It’s raining right now which means Winston won’t leave my side and hasn’t been outside to go the bathroom since 10p.m. last night despite me efforts. I actually walked him all the way to the back of the yard hoping he would go if I went with him. It’s been 12 hours since he’s gone to the bathroom…
If a storm hits at night with lightning and thunder he is scratching at the bed and trembling. I do my best to make him feel safe and protected by creating a small, tight space between the bed and a table where he can lay with my hand on him. During the day I will turn on music, tv, extra lights anything to dull out the noise and light. I even tried the Thundershirt. I don’t remember him always being afraid of storms.Why are dogs afraid and what can you do?
It actually appears to be a common problem in dogs to be afraid of loud noises such as thunder, fireworks, guns etc. In Holly Nash’s article on Doctors Foster and Smith peteducation.com website, she noted that a recent study conducted showed “certain breeds of dogs have an above average risk of developing noise phobias” like “Collies, German Shepherds, Beagles, and Basset Hounds.” “The study also found that dogs who had separation anxiety were more likely to also have noise and thunderstorm phobias.”
Patty Khuly, a vet in Miami wrote an article for USA Today called “10 Steps to calm dogs during lightning storms.” I was doing some of the things she suggested as well as others intuitively:
Few tips to help your pet during storms:
1-Create a safe place for your pet. It could be a crate, closet, some interior space that feels safe and is comfortable.
2-Try and mute the noise-move to a quieter location and add other calming noises-music, fan etc.
3- “Counter the effects of electromagnetism” “Though it may sound like voodoo, your dog can also become sensitized to the electromagnetic radiation caused by lightning strikes. One great way to shield your dog from these potentially fear-provoking waves is to cover her crate with a double layer of heavy-duty aluminum foil. Another method involves clothing her in a commercially available “Storm Defender” cape that does the same work. If she hides under the bed, consider slipping a layer of aluminum foil between the box-spring and mattress.”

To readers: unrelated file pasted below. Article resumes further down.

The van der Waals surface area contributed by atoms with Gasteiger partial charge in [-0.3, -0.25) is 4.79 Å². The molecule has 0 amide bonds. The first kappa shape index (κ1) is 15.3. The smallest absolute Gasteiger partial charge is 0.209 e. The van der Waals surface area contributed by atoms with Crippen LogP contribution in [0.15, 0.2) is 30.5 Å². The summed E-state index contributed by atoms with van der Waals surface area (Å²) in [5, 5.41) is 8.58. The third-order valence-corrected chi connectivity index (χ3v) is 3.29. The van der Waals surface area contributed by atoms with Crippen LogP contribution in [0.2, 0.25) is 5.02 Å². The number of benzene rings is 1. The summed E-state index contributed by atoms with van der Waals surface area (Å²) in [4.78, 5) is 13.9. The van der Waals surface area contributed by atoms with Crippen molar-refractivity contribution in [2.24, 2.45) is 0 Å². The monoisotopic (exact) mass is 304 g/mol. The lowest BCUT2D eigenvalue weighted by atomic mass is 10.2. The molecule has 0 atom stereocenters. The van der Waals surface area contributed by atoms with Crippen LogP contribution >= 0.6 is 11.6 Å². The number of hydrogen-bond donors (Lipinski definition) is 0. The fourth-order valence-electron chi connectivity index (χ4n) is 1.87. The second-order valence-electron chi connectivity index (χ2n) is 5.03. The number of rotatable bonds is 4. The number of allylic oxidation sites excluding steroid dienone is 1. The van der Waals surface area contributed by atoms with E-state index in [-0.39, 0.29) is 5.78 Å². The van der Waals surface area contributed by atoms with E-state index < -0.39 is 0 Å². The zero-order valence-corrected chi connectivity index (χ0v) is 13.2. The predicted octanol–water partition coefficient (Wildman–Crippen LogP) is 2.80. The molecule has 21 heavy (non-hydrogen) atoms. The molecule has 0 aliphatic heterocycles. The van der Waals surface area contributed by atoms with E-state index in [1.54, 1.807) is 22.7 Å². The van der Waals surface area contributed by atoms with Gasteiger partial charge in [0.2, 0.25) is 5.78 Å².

4- “Offer treats, cuddlings and other good stuff when storms happen.” “This method is best employed before the phobia sets in –– as pups. Associating loud booms with treats is never a bad thing, right?”
5- “Desensitize him.” “Sometimes it’s possible to allay the fears by using thunderstorm sound CDs when it’s not raging outside. Play it at a low volume while plying him with positive stimuli (like treats and pettings). Increase the volume all the while, getting to those uncomfortable booming sounds over a period of weeks. It works well for some.”
If nothing is working, talk to your vet about possible medication or a referral for a veterinary behaviorist.
I am thankful Winston’s response seems minor in comparison to others. Nash’s article offers an extensive list of noise phobia signs including: “Hiding (most common sign in cats), Urinating, Defecating, Chewing, Panting, Pacing, Trying to escape (digging, jumping through windows or going through walls, running away), Drooling, Seeking the owner, Expressing anal glands, Not eating, Not listening to commands, Trembling or shaking, Dilated pupils, Vocalizing (barking or meowing).”
My sister in law, who is a vet, rescued a Border Collie when he was two. After years of enduring bad storms in southern Florida and heightened stress, anxiety and destruction she choose to let her parents, who lived in the midwest, care for him. While it was incredibly sad to not have him around daily, he was much happier in an environment that was less stressful.
Other helpful articles:
“Fear of Thunder and Other Loud Noises” Adapted from material originally developed by applied animal behavorists at teh Dumb Friends League, Dencer, Colo featured on The Humane Society of The United States
“Thunderstorms: Help Your Pet Conquer Fear” Drs. Foster & Smith Educational Staff